To say anything about Allen Ginsburg feels tired and superfulous.  Beloved by some, despised by others, he’s become a cultural touchstone, representative not only of the Beats, but of the LSD flying free ashram caftan flower power (he coined the phrase) sixties. Sometimes he seems more an historical event than an actual person.  Yet his life fascinates me (can’t wait to see the James Franco movie) and a quick sketch is merited.

He was born in New Jersey in 1926 to Russian-Jewish parents.  His mother was a sometimes-nudist and passionate Communist who took young Allen and his brother to party meetings. She was also an epileptic and a paranoid depressive.  When Ginsberg was a junior in high school, she insisted he take her on the bus to a therapist. She didn’t come back.  She spent the next fifteen years in mental institutions, subjected to electric shock, lobotomy and early death.  Wow.  He was just a boy, 15 or 16, and he had to escort his suffering mother to a prison of sorts.  I just can’t get over that. I think of the deep and tender attachment teenage boys carry for their mothers, underneath all their bravado and separation struggles, and Ginsberg’s childhood just rips me up.

Growing up in such a household, it’s no surprise he was drawn to counter-culture.  He was an outsider from the get-go.  Besides, he was a gay man back in the dark ages for homosexuals. At Columbia he met up with Jack Kerouac, William Burroughs, and Neal Cassady.  They formed the Beats, the much-hipper and better dressed precursor to the hippies of the sixties.  You can see Ginsberg and the other Beats in a movie they made with the delightful title Pull My Daisy (shown here with convenient Italian subtitles), a movie that’s been called a bohemian Seinfeld.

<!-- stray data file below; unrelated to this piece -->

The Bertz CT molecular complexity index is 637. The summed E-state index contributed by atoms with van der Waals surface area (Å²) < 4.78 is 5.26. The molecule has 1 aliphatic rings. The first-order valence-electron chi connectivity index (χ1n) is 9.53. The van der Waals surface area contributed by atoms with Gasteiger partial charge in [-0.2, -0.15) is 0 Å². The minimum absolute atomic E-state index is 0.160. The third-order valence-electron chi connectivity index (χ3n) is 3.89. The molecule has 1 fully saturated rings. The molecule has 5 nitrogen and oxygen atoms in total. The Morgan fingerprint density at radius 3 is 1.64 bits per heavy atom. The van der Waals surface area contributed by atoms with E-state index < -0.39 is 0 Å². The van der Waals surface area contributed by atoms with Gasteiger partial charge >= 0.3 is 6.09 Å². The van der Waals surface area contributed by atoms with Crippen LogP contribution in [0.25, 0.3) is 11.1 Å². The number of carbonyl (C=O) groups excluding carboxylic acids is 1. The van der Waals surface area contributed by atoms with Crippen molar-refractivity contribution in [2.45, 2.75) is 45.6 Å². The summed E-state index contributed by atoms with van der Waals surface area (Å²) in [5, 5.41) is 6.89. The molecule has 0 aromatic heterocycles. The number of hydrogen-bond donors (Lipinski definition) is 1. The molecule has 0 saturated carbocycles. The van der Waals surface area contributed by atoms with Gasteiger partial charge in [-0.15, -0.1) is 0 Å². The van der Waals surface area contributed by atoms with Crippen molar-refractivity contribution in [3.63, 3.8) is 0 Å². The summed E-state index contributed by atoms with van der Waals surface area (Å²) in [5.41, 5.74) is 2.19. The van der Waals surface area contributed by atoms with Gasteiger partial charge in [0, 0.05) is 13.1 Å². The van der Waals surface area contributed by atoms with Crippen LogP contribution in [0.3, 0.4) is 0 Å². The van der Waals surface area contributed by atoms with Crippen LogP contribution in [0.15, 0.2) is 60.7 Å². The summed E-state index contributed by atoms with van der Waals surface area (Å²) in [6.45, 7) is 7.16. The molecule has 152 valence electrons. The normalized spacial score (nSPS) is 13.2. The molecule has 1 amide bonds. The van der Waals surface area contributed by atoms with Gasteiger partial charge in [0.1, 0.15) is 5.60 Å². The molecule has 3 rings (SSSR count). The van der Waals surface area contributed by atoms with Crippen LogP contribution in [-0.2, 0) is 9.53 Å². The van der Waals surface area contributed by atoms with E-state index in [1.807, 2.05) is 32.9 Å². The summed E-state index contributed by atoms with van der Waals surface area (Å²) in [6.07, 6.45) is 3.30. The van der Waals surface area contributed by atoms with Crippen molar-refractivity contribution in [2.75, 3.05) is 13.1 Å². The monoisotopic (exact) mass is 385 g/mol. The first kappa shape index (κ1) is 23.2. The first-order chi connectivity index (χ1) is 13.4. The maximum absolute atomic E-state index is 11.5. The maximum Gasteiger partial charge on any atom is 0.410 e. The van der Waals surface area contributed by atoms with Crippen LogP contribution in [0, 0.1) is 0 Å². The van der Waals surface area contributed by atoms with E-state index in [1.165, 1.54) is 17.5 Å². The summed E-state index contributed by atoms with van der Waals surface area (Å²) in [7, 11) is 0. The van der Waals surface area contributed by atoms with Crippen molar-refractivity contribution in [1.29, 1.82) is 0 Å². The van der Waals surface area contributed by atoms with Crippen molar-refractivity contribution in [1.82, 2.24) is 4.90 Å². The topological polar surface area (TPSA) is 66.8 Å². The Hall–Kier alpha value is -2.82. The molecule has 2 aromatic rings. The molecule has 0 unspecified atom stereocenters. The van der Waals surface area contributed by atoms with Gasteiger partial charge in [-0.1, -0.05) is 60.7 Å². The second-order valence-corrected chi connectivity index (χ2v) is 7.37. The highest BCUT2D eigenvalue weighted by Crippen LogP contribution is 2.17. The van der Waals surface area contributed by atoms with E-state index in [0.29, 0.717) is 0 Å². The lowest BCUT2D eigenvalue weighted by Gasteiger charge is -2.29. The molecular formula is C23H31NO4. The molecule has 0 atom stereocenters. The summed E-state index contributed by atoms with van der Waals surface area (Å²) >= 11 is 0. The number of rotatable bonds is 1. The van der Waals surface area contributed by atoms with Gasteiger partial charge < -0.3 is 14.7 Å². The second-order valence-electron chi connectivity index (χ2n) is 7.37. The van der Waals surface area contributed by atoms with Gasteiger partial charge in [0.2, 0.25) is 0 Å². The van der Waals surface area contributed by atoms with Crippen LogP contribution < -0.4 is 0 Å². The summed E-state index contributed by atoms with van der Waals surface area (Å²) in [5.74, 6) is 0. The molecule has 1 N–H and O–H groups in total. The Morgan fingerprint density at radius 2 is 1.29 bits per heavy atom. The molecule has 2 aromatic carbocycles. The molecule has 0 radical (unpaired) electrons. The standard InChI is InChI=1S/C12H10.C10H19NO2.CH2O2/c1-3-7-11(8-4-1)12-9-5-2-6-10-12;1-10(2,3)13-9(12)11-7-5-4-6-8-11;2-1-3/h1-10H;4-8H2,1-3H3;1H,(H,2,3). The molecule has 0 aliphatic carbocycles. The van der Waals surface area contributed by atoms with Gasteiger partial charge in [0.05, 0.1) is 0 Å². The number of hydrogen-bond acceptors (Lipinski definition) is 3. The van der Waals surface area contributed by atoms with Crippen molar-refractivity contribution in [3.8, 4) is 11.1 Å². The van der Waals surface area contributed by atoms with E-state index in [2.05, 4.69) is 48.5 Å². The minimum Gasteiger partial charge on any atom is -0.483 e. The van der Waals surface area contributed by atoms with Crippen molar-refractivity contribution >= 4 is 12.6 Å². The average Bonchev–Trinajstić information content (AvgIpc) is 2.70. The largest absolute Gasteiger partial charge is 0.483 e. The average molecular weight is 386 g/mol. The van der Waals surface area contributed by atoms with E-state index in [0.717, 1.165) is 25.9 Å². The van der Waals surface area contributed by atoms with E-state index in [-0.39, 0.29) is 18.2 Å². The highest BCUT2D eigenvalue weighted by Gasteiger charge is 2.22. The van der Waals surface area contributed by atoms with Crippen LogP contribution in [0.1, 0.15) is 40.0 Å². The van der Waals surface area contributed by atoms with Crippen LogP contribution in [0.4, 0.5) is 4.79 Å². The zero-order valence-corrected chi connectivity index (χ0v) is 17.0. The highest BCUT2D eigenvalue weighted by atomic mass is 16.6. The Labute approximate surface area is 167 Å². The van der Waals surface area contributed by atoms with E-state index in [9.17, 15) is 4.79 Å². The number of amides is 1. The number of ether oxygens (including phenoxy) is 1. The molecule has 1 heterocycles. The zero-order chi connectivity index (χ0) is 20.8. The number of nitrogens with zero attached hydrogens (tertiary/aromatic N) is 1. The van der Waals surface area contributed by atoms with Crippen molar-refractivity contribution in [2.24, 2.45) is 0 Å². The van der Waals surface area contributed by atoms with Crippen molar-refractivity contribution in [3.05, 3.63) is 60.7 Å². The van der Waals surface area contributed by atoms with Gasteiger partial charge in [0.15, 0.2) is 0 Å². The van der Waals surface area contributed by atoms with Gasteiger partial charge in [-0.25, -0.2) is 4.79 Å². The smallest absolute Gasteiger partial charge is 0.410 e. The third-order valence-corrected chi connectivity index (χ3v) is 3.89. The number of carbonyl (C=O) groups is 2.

Ginsburg experimented with lots of drugs but by the early 60’s found he achieved the same altered state of consciousness with meditation and other practices of eastern religions.  He stopped using drugs just as more and more people were starting to use them.

In 1955, he performed “Howl” for the first time. Poet Gary Synder characterized the historic performance as “a curious kind of turning point in American poetry.”  Kerouac described the evening in On the Road (using fictitious names) this way: “everybody was yelling “Go! Go! Go!” (like a jam session) and old Rheinhold Cacoethes (Kenneth Rexroth) the father of the Frisco poetry scene was wiping tears in gladness.”

The attempt to suppress the poem in an obscenity trial backfired. Ginsburg became an international celebrity, and “Howl” has been translated into 23 languages.

Ginsberg used his fame and his charisma to advance his political causes.  He was outspoken against the Vietnam War and an early advocate of gay rights and human rights around the world.  He died in 1997 at age 71.